The Courier News from Blytheville, Arkansas on January 15, 1935 · Page 4
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The Courier News from Blytheville, Arkansas · Page 4

Blytheville, Arkansas
Issue Date:
Tuesday, January 15, 1935
Page 4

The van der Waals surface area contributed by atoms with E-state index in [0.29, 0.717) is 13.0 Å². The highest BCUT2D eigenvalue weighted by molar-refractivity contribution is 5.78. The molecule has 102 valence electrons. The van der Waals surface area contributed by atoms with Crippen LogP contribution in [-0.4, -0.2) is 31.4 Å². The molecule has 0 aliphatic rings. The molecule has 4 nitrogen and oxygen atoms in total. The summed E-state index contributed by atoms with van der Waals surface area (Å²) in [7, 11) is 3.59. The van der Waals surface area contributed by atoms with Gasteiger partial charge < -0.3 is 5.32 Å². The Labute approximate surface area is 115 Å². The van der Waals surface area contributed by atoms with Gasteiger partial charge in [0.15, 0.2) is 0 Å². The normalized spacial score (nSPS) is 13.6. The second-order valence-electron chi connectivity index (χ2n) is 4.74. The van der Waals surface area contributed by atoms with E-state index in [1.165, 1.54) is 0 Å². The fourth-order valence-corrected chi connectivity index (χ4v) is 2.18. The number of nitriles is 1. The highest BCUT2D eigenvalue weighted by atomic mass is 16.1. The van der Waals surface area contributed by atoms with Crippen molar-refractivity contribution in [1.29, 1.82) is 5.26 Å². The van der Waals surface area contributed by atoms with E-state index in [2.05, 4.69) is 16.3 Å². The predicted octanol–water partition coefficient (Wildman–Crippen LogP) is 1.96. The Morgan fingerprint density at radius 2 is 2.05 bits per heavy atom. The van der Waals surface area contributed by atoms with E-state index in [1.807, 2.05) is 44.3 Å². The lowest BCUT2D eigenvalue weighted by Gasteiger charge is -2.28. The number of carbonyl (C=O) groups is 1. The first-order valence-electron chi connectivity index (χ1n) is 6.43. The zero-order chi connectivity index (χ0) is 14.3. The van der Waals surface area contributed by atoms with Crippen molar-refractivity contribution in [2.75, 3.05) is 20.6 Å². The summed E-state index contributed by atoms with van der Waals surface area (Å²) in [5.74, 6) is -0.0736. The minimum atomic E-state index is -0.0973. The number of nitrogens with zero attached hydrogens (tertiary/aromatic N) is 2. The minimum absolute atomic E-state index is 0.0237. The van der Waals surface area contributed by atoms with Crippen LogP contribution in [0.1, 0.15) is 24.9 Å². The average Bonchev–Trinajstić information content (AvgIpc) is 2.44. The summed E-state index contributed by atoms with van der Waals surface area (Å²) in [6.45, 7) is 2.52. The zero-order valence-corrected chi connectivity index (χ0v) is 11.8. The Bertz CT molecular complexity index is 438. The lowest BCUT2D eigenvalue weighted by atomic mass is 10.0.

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PAGE FOUR BLYTHBV1LLB COURIER NEWS THE COURIER NEWS CO., PUBUSHERS 0. K. BABCOCK. Editor H. \V. HAINES, Advertising Manager (ARK.) COUBIER NEWS Sole National Advertising Representatives: Arkansas Dailies, Inc, New York, Chicago, • Detroit, St. Louis, Dallas, Kansas City, Memphis Published Every Allcmoon Except Sunday Entered as second class mailer at tlic post oSflc-i at Ulylhcville, Arkansas, under act ot congress, October 9, 1917. Served by the United Press SUBSCRIPTION RATES By carrier !n the Clly of Blytlicvtlle, 15o [wr week, or S0.50 per year, ln advance. By mail, within n raOKu of 60 miles, $3.00 \Kt year. $1.50 for six months, 85c lor Ihrco inoiUlLs; by rasil in '|x»Uil TOIICS two (o six, inclusive, 5(5.50 per year; in zones seven and cieht, $10.00 per year, payable in advance. On-Signing Petitions The merit of it proposition lias little to ^lo with tlio number of names thiit can IJL' obtained to a petition concerning it. Twenty-six of the leading business men of a small Wisconsin town once experienced the embarrassment of seeing in print in tl\e local weekly ;t petition to cwwess, over their signatures, protesting iigainst the wearing of brassieres by women on the grounds that they were a "usurpation of mas-' ctiline rights ami a destruction of fem' inine beauty." No doubt those 2G arc now numbered among the few who carefully scrutinize sucli documents before signing them. Another classic example, cited in the current issue of Editor tintl Publisher, was (he oWnming at Omaha, Neb., of MO signatures on nomination papers for Giuseppe Zangara, assassin of Mayor Cennak, of Chicago, for a place on thu Omuliii i-ity council. The number of sii;iinlurcs thai can be obtained to almost any liiml of a jietilion is limited only by the amount .of money and effort the parties interested are willing to devote to the job. There are at present in circulation in JJJythevillc-—and presumably in almost every oilier toim in the" country— petitions endorsing the Townsend old age pension plan. Though the plan is just about, the most preposterous idea for which serious consideration was ever asked we venture In predict that its sponsors will be able to bring before congress n petition flint would fill a box car. Fortunately most con- i'rfssweij. liiioH- from personal 6,\pcr- ionce just how meaningless such.docu- ments nre. : The Townsend plan, if you are not acquainted with it, calls for payment by the United States government of 5200 per month to every cili/cn of the United States over GO years of age who baa managed to escape conviction for a felony. The only string attached is that the recipient spend his ?200 each month. The approximate annual cost would be ?20,000,000,000, which is about two-thirds of the present record national debt and nearly three lime* UIB present record breaking annual, expenditure of. the federal government. There is a vital need for the enactment of a workable old age pension .system. Hut fantastic proposals like that of Dr, TWiiseiid are un obstacle, not A help, to that end. The fact that a good many millions of American citizens will probably sign petitions endorsing (lie tiling means only that too many of us feel no sense of responsibility in such matters. Wt Grow Older Some of the influences that are affecting the future of the country arc plain and on the surface. But some are hidden, and move onward unseen. One of the latter is this fact: \\'e are getting older, not only as a nation, but as a mass of individuals. A recent report to the Association of Life Insurance Presidents indicates that the present expectation of life is 00 years. This is 15 years or ,so more than it used to be. I'Yom this President Thomas !. Parkinson, of the Equitable Life Assurance Society, drew this conclusion: "Grave consequences involving the relation of the individual to the state may follow the transfer of the balance of voting power from those under '10 to those over 50. This tendency is likely to be reflected in changed' attitudes toward spending and .saving and, indeed, toward individualism as distinguished from collectivism." Already such a change- is .seen. The widespread agitation for the Townsend old age pension plan i b ' certainly the greatest politica.1 demonstration of old people as such that, the country has ever seen. They will be a greater power in future riUher than a less, as science gradually lengthens tho life span, while the birth rate ami immigration continue to decline. No one can tell just what effect this increasing dominance of old people will have; all we know is that it is miiotly and silently taking place. I advocate Teflatlon ' us tlic reinedyToPilicr emaciation ot deflation. —Prof. Irving Fisher or Vale. * . . •' * . Ilnupliimini. \vu.s i)U 11 tone wojf Attorney Haiiuie! J. i'oley of New York. * * » The U. s, sum-cine court, even by implication, has not cast a doubl on tlie validity of codes of Fair coiniielillon. —Donald 1?. Riclibcri;. V * * It makes' no difference how ihc New Deal Is tanslit, for most Nc\v Deal Icslslation will be declared unconstitutional in llic ncrt few inon- llis. — Economist Jolin R. Commons. * * i If Babe nulh doesn't hook on as a manuner, he may stuy out of the game in 1035. Also, I don't think he could play on account of his weight. -Jimmy i.^x, Athletics 1 slugger. * * * Tlic Republican party Is still loyal lo sound fundamentals. lUs ailments can not be cured by (ceding it on: either Socialism or Communism. -Senator 1,. J. Dickinson, imva. * * -t Ilney LOIIB devoted a lol. of lime lo me lust congress session and I suppose he'll cany on tills session, so I'll grin and bear it. —Postmaster General James A. Farley. OUTOUKWAY r I'VE CiO.ME POR IS is (MV FIRS CATCH — A BIG AN' MRS YORK \/ STOPPED 8V THIS MAWM1M, ALOOKIM 1 -ER.THER8IG POUCE DOG AM' HER. PRIZE MALTEESE CATTHER VERY UPSET. TH' HAS TOOK DOZ.EMS O' PRIZES,AN 1 TH' CAT IS •' WOTH A <SMALU- FOPTUN& By Williams TH' YORKS DIDN'GO BV MERE, AW THEV DON'T O.VM Jvjo' POLICE DOG, ' KJOK.THEY \\tvr SOT V10 P517.E CATS — TUESDAY, JANUAHY 15, i035 I SIDE GLANCES By George Clark C^U'/r^ lit }fV &-fb ~fl* &> &/••:/*&.;;/ V- ^r: ''William, I warned you that Mrs. Hoggs- won M |,« ( uu much for you in an argument." Many Different Opinions on Food? in Case of. Arthritis BV 1>U. MOKKI.S F1SHBKIN rtitor, Jiiurn;il »f tlic American Association. ;mil- of Hygein, the Health lUa^uinc Various authorities estimate ml Intliimniaticms of tlic joints ill rheumatic conditions nrc clue i Intestinal causes in from 20 to ) per cent of cases. One group insists that tliu taking f sugars is largely responsible, ill they cut down on' sticli sub- anras. Another group '"claims mt overeating of protein foods, uch as meat, eggs, and flsli. may e harmful. You can see (hat iicople who reg- lurly overeat ought to eat less ml those who arc overweight louhl take xmallcr' amounts of iirliohydrntcs. The sick "person s .likely to sufler jn the nutrition f his tissues, and it may be hn?.- rclous to cut down too greatly u protein foods. ', Some faddists huisl on omission f "11 acid (mils ;mi} vegetables, lie foods commonly called acid 'Uilfl Include tomatoes, oranges, rape/mil and lemons. Actually leae foods contain wcnk acids liieh m-e oxidized in the body and ic cud result is alkaline. -» * * You should remember, moreover, wt such foods represent Ihc ruuary contribution to the diet of liiinlii c and that they also, prude u good amount, of vitamin A. are really essential lo any ell-balanced diet and Ihcrc is otliiug to show that they should ol be included in the dt'ct of a crson with arthritis. Quite rccenlly some iiiddisls have insisted that a. person with a rheumatic condition should not cat. u mixed cliuf, and tluil the presence of protein in the stomach intei-- fens with the digestion of starches This Is another indication of Ilici lack of knowledge of physiology. Meat and potatoes, which ,-,re especially rich in protein and sl.m-h, liiive liccn eaten for thousands of yours. The digestion ol starch begins in the month because the saliva is important, in digestion. This process may be temporarily interrupted In the stomach, be- c-.iitsc searches arc not digested in the presence of acid from the gastric juice. However, Die digestion of'Starch is again resumed when the rood passes from the stomach into, »ie Intestines, where the Jiilcc.s are alkaline, i It has been pointed out .sin-Ji animals as the dog, the cat and the cow do hot have ferments in their siliwi for digesting Marches and that in such animals, wliich live chiefly on foods conlaimr,* Marches, all digestion of starch akcs place after the food has left, the stomach. Another group of laddist., says that persons will, arthritis .should eat foods tending [« alkalinity The '""um.body is a seir-rcuulnlhiE mechanism ivhich must always in- clme toward alkalinity, and it is alher silly ro , ,, eop i c to au o make any special effort to keep the body ou Hie alkaline side ti* BUIilS IIEUB TODAf AMV HOI, 1,1s 1 1« fcr»«k, 1,1, r-lmtlltCIUtol l» TUNY I III' KDldr dny <hil I'J •MM, irll. VAI.KII1A III. Bouci',., Iknl civiyrftfi over lirlirtm Ibem. Ami •I'" "II ..... ve. Ton, nol l'« ,""'"> •<»' ««'«, I" Mil iTh«o rh;tnce br •« iJ '"»"»» ""J. H'l» ,.fc.n n imifrr Lfiu alie lArrfi. TU»y K.I lo H)orl<l» nn( j „« liilfl., (hrre unlll 1-tttr I. ,™ .-lifted home, HI. taiHH, „,,„£ Ann ond Valeria ,,|,, & ™J <r.,uW^. She .uci-rtdi flnallr , B Am, „„» , ami,, Iravlnu no lrn« of Ji*r uhtri-uljuul*. 3fc» It. lilrrd u« COTCj-nr.1. f«, (In.' chllilrtti ul II US, TI<A<" "n iirll.1. At.l.A.V V1KCKXT, jl „ .' ... , lirullicr. r» OUenll.c ' lo . Oen.c l Ann. 'Jbniucli him Ann' k-.r,,» (lint I-.IM I. niruliihliiie n h,,,,,c. *.imvlni-«J Dint h« iilrmk lo divorce IUT und .inirrr Vultrln. Ann leave. Ilif IriU'yH, Slit) fur* lo ivork In a hack • I'irt. (Hit rainy nr B lii »l,r mecl. Al hill iinil tK pcrnuiKlr* far lo • me liimiu iriih him (or dlnnrr. Wljt-n ifu-y nrrlrr he ndmlu hit fcUlcr !• nfif ibi-re. Aim ri-ull*« B »lif hn« liftu IrlrUid bill tlie oul- \vlc» Allim nnd ti-li hack d, ifc. i-lly In u cub. Tie driver r.c.iL"- nl/.C!i her and cammuBii-jitta tTjIb delecllvr.. wh» Ihry arrlre A°» ban dUil|i|ienred HI M n. I lit Florida fur („ J'CIef'tf kuuia brief rcat. NOW GO O\ WITH TUB STOI11' CHAPTER XLVH had been consternation •"•among (lio tenants at Peter's Florida grovo wlieu Ann arrived from tho nearest railroad station— alono. "Wlien's Mr. Peler comm";" Lena asked. "Not for some time," Ann told licr. "I haven't been well and only came to rest for a few weeks. Afler a wlille. when I'm stronger, I'm going—" licr voice faltered, "going away." to Peter, Uoa found him bard at ul» t&si and *fter a quick glance around to see that Sara was not about ba<! whispered, "Now, wjir didn't I think of that! Hcra'chlld, 1st m» have that card. I'll nut iho addiessoo 'TWERE was somelJiIng Peler had to do. A telephone call he must make And thoa ha would write tlie end to that particular chapter forever. A telephone cvtll to PalcrJa. Rnrlier In tho day ho had ten looking llironeti Bomo old checks and had coma upon the one ho had given Valeria. U 0 na( j noticed u particularly teoause It reveateil II imrt been cashed on a day that stood out In hfs memory-tho day Ann dad left him. Remembering hat, lie rendered why Valertn hnd Kept (he chuck so lonp. Suddenly no wasi slartled hy (lie (nought that It might have some sisnincance. Sarah had jafd, "Is (hero any- liine you could have done that Ann might have misunderstood?" Ho had groped nbom In his mjnd, nut had found nothlns. Uut Ann mlRht have mlsunder- sto«l ahout this check If sho had about It. rt was a silly thought, but there ft was. And them tho thing was-tke whole terrible, selfish Diet that iind taken such a toll o! happincss- nfler .-. talk n-lt), Ann's nurse had thrown light on his theory. Hiss Brock, asked If ih ere were anything specific In connection with hur distrust of Miss Bennett dny. l,ad answered, "r should have toM you at first, but I thou-lit you might think I was Bpyliic , - —•>'• Lena eald Jlls.i Bennett went back tn HI» dub.oi.Gly lo Sam. "R don't seem room an.l said she Ii.-Tleft some* linlllrol 1,/lf. ll.ntnr.!.,. ....... .1-. ,,.?.. . ^ <J»W I1_IL ^ulLIti' natural, her traipsiir way down hero without him." "It aln'l," Sam agreed. Lena knew her "spiclous" were correct when Ami called to her ona morning. When Lena cauid out on the uorch. Aim asked, "noes Sam ever write lo Mr. Peter?" Huns, f saw your wifo hand her a leller-a slip at paper it might have been. »riien I went hack to Uio kitchen. When I saw Mrs Kendall again she had some kind ol nervous reaction," Peter got In his big g raT rar 1I1( ] headed for Valeria's apartment leria — . w.... ............ , wl Valerias apartment "Yes. Miss Ann. , When lhin?5| Smnel "»'S' «>UecJ nut tn him as he don't BO so good, ami when they| sp " n "round the corner "Say docs." .VOUHR fellow, you're l tt ,1 i lurry (^ !'°" !." " lo rt° lice station, aren't • all his mad haste to tell Va- what ho thought of her meant nothing-, after all. Valeria was out. So now here was 'Peter at homo preparing lo call her over the (elepjionc. Her voice answered, smoldering with resentment. "Well. Peler. are you tight or something— calling me after so long?" Peter said coldly. "I wauled to aslt you why yea wailed EO long lo cash my check." "I—I fnuml ! didn't nccil the money in such a hurry alter all." "But the check -served another purpose, tlidn't il? 1 ; Valeria was nol ivherc :ihe cnulrl The Editor's Letter Boi Can't IVc IJo Itcllcr? "o Ihc tdilor:) One of our di.sllngui.shcd Little ock editors speaks favorably of e sales tax for Arkansas nrovld- 1 it could be administered as it is Mississippi hy a man Ike Govnor Conner who knows how. He ,'s thai, il has worked miracles Mississippi—ihnl it |, ns reduced ic property lax CO ucr cent etc. Well, it look Governor Conner i years lo convince Ihc people of li.ssi.'sippi Hint, he would make a cod governor. Then as soon as c was elected he appointed five inkers in the stale as his slccr- g committee as he called them. Wit then was the sales tax pass- d by one vote majority. The peo- lc rebe-ilcd against, this law. They larchrd on the capitol by [he lousaiids—not a town or hamlet lat didn't send a delegation ,-„ rolest of ttii.s law. Governor Con- cr rcluscd lo sec any' of i] IKK clcgntloiu-. So much for the luv'\ wpulurlly in Mississippi, bin it 'j' s opuhir wilh WALL STREET wndholdcrs. So far as (he mira- le Is concerned il Is taking u, c out of the babijs' moiil!*, in- tcad of the fishes—icr ihc niot!-r Mil surely cm lew whenever th'is ax gels iu [nil swing. When'our dbliusuiblit.-d editor t Ullle Rock points lo Mi^fc,. ippl as a criterion lie mlicls a laic which has Ihe lowcsl htrn.-v esl—(lie lowest. [>cr fa pita r -i(c nd wilh the iworcM lanncr t'cii- nl class and the li(gli C4l pc,. „, t mob vfolMKC-lS'nchlng-or any late in the union. Let Aikamas ry to do better. , "'-M* Some people seem til linn!; tlinl a stale can collect its us tint s a sure sign of great ' vcn II the last, chicken ai><i ''I Lu do II. n,ji „;„ b are -salisllcd. umi i Isc inallei-s? •>»' Hie y.d.'cit that the South is enjoying a wave W gvcat. prosperity—that Hie cotton crap has brought, in ; m t m _ mouse amount of money, but never before h«s (lie 'masses ol Un- people, of Ihc South "been as hard pressed as ihey are now-take away ihe government, doles and tlic thing would bust,. NOW what happens to all this'money coming in here for cotton? Paid out on previous obligations of course UCDI paying power and not purchasing power, and tlic same Ihing will bo ^0 years froin nos 1 if debt, niisinrss Isn't luanhandlcd. a KINGFISH. SIMON I' LEE . Arkansas needs "Please risk him not lo wrilc For several weeks—until 1 leave. Or. it he does, ask him not to mention that I am here." Tho tronblo between iMiss Anu and Mr. 1'etor «as discussed freely at Sam's hpmo. Anil Marie's sister Corlla, wuo had been brought w assist about llio house aud sleep (licro nt night, had more tales which added i 0 ibe general uneasl- Corila lohl of hcarin;; Ann sob hiug at night. "If ho don't come soon, may bo sho not be he-re." Corita said in her ijuaint foreign "Why!" Jnan qnerfed. "Because she's very sick." Jnau brooded over that. Ana bad completely won his heart. Ail of Ilia tricks had failed lo divert her. lie liad plunged lino tho lake, makliu; iilllnalor [rails, llu had (old Ann about ilio Bern- iuolcs who b.-ul livcil hero unce, inaffiiig arrovvheails from iho Him at tha bottom or tho lake, lie showed her the new mocking bird's nest iu the trellis, ami pointed out roll fiiitircd ^rUB Illl •*• wrap|K?<l vantage. Sho said almvl'y.'"| ,| 0 n't know what you're l.ilkinK almrit." I'cter fnuml his aimer hail Riven way lo intense disgust and wenrl ness, fin snid. "It dnpsift mtilier. Thn harm has been ilnne. lle^idr^ I've fnnnd out what I wanted lo knnw." The receiver clirkr-,1 in his car. ne S m the trollia ami pointed out pliTBK sal. down and pave lin-i *%* r X "a. l ZZ^ L^hls" " 1S ' m " ; '^- ^ room. Out he wns not salislied' with the palo little smile Ann cave him. So one nig In he Until recently Ann liad uscn here Now she was rrallv in the citr. lost In Tiini Tho deloclives lind , , . , K."..^i..n,,i^ij, JDS [ in mm. -i no < e eel ves hnd laboriously. c o,. 5t ,,, e ,ed a npmM th , lr<l[] , lilrl ^ {™ They had come up against a blank wall when they learned 10 d a y s ago sho had left town. The- afternoon mall was stacked on n silver tray. Peter crossed tlio room and glanced through n tn , differently. A Florida postcard was In the pile. He turned It over and then held It under the light. His baud shook. __ J'cler, plees come quick. Miss An sick." Llltlo Juan, Jltea him! Suddenly Peler'a feeling ol wild e.xul- Uitlon was succeeded uy a tenlhla fear. Ann wns In their imjo Florida home. sick. And thoro were 1000 miles between them, » * * Illtla Florida home was -•ap|K?<l Iti ellcnco but Ann was nwako. A few hours ago Corlta, IcokiiiB like a dark rose In her roil silk dress, had gone to a dance. Ann. seeing Ihc eagerness In Corfl.i's eyes, luid srttrt. "Of courfa I'll bo all right. I'll lock everything up light. Don't forget the front door key." Rut sho gave up reading after a i-ljile and got Inlo bed. She might havo dozed, but In a moment was wide awake. A car had como on tho grounds. U w.-ia early for Corita to be gelling back. Aun slipped on a silk ro!M anil went to the window. A tall Dfiire. a man's figure, was outlined for a moment In tho moonlight. And then was gone. Ann's heart seemed to stand still. "Hello, there!" It was a man's Toice. Just below her window. She was dreaming. Peter was far• away-yct It was Peter's voice. Dreaming or nol. Ann stumbled across tho room. Inruiug the key with weak fingers. Down the stair, "to the dark hall. Not waiting to turn on tho light, she flun R tho door wide and readied out for Peter, blindly. * * » CUE «-as crushed against lii ra , ^ feeling his kisses, on her eyes her lips, her hair. Fierce, tender, demanding kisses. His kisses seemed real. ' Vet site must bo dreaming. Sho liad missed him so. had believed !ie hail passed out ot her life. y e t here bo was. his deep voice with Us new. strange, lender finality re- assnrins her. His arms hohlln" hoi- close. "You know I was hero?" "Now that you mention It, I dn ichcvo I had some faint idea ot looking yoll up ." (ii s v - af( . c _ fear . fully shaken, belied the teasing words. "Arm. you've been-ill!" "Oil. Peter. I'elcr' darllnq, I'm well now." "I.Hllo iiliol." Peter irlilsrmnvl Joarsely. "Running away from' mo. keeping me in hell." "Ami me. loo." Ann said. "What made you do II? -Tell me Ann?" - ".••<.-! •••-: " N< " T "" v ." Ann saiil. "Kiss m-) again. Peler." Peler. kissed her. Kept on lilsa- in? her And then, because they were yoiinj; am] very deeply In love, old Rorrmvs. unhappy memories were forpolien. The grilling of brakes on Iho drive. "ll's Corila. coming hack from thi! tlanco." Ann explained. I'ctci 1 rallicroil Ann in his .inns and carried licr un Urn slairs. "Won't Corilr. be surprised whni I tell trer wa'H want breakfast for Iwo," Ann said. (Tn He Com-Iiiflril) Senator Nye to Speak At College Peace Rally JUIillt.tff. o. (UPl — Henaloi- CJerald P. Nye. chairman of Ihe. I nate munitions Investigating' nmitlcc. will be the principal speaker at a giant" anti-n-ar rally Ernest Hatch Wilkins, president of Obcrlin College, has announced. Senator Nye's address will be sDunsurtd by MVcraf cu-upcrul-in: founded, with 800 voluntary members. President, Wilkins, head of the society,: is: also chairman of I lie national roiiunUtcc fur to- I)r, Wilkins ordltialiiiB cflorts for peace. ago. the Obcrlin Peace Society, hj-st, college organization of iu '. kind in the United States, was OUR BOARDING HOUSE IN'cw Huiciilr: Wrinkle I UALL,\S, -Tex. (UP)— Mrs. N. U ! Huflraan, store with 3 dni ,; hoc husband and an- otlier woman for a soda. A ia hour later she died in city hospital of poison. She had slipped the dose into her drink when no one was looking. ' / Al of Queen. , French, dramatist, born. , QUIT -BV.KTTIM& THKT HOP,M, AND, LISTEN TO ^AE I I HkVEr tNOUOH TO 'D TV\E SQUIRRELS IN TH\S C,<sG&, WITHOUT THAT COLONEL FRIEND Of- YOURS Ti'ROP'PING ANCHO IN HERE A\T•DINNERTIME]-. 1 DONT fVMNTD Hlr/1 COrA\NCi 1-\ERF- TO CHEW THE ^^,^O,SO LONG AS IT ISNT A Mp\PrflN5) Harriman sections <jl Interstate Park, New be made this year. • .By Aheui <3ENTLErAM-V IS CELEBRATED V6S, A FAMOUS HPlCURt AH--VOL1 KNOW--ONE WHO APPR&CIKTES T3ELICIOUS VIANDS, SUCH AS YOUR COOKING J HE SATO IT SURPASSES THAT OP THE 6REKT CHEFS OFTHEWOKL-D/ ^^i 1